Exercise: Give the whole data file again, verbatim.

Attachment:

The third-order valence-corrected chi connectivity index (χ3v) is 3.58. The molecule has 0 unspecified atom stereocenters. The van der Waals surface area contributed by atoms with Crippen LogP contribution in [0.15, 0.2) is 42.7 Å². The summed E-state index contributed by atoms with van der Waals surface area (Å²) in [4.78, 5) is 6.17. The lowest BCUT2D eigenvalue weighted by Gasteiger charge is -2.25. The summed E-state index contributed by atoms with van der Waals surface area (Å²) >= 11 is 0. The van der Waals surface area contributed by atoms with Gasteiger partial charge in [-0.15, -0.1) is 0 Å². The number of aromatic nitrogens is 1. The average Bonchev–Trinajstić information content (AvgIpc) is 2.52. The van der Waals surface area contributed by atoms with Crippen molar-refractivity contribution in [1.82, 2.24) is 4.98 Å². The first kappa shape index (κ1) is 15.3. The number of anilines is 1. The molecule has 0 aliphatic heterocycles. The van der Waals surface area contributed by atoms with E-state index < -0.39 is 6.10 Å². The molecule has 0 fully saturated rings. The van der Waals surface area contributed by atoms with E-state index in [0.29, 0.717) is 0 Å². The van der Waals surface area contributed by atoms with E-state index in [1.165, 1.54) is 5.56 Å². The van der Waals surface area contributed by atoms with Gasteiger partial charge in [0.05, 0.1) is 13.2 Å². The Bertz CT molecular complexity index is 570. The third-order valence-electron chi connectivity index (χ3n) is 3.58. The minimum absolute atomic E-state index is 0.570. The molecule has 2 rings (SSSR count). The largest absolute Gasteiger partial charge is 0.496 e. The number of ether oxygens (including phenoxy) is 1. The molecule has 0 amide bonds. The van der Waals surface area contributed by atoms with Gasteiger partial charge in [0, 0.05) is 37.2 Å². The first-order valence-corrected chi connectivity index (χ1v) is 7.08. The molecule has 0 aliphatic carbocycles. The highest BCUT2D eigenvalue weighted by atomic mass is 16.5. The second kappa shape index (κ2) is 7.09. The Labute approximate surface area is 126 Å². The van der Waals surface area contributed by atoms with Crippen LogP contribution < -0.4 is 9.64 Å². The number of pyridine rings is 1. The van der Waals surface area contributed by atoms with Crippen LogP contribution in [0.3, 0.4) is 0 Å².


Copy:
The third-order valence-corrected chi connectivity index (χ3v) is 3.58. The molecule has 0 unspecified atom stereocenters. The van der Waals surface area contributed by atoms with Crippen LogP contribution in [0.15, 0.2) is 42.7 Å². The summed E-state index contributed by atoms with van der Waals surface area (Å²) in [4.78, 5) is 6.17. The lowest BCUT2D eigenvalue weighted by Gasteiger charge is -2.25. The summed E-state index contributed by atoms with van der Waals surface area (Å²) >= 11 is 0. The van der Waals surface area contributed by atoms with Gasteiger partial charge in [-0.15, -0.1) is 0 Å². The number of aromatic nitrogens is 1. The average Bonchev–Trinajstić information content (AvgIpc) is 2.52. The van der Waals surface area contributed by atoms with Crippen molar-refractivity contribution in [1.82, 2.24) is 4.98 Å². The first kappa shape index (κ1) is 15.3. The number of anilines is 1. The molecule has 0 aliphatic heterocycles. The van der Waals surface area contributed by atoms with E-state index < -0.39 is 6.10 Å². The molecule has 0 fully saturated rings. The van der Waals surface area contributed by atoms with E-state index in [0.29, 0.717) is 0 Å². The van der Waals surface area contributed by atoms with E-state index in [1.165, 1.54) is 5.56 Å². The van der Waals surface area contributed by atoms with Gasteiger partial charge in [0.05, 0.1) is 13.2 Å². The Bertz CT molecular complexity index is 570. The third-order valence-electron chi connectivity index (χ3n) is 3.58. The minimum absolute atomic E-state index is 0.570. The molecule has 2 rings (SSSR count). The largest absolute Gasteiger partial charge is 0.496 e. The number of ether oxygens (including phenoxy) is 1. The molecule has 0 amide bonds. The van der Waals surface area contributed by atoms with Gasteiger partial charge in [0, 0.05) is 37.2 Å². The first-order valence-corrected chi connectivity index (χ1v) is 7.08. The molecule has 0 aliphatic carbocycles. The highest BCUT2D eigenvalue weighted by atomic mass is 16.5. The second kappa shape index (κ2) is 7.09. The Labute approximate surface area is 126 Å². The van der Waals surface area contributed by atoms with Crippen LogP contribution < -0.4 is 9.64 Å². The number of pyridine rings is 1. The van der Waals surface area contributed by atoms with Crippen LogP contribution in [0.3, 0.4) is 0 Å².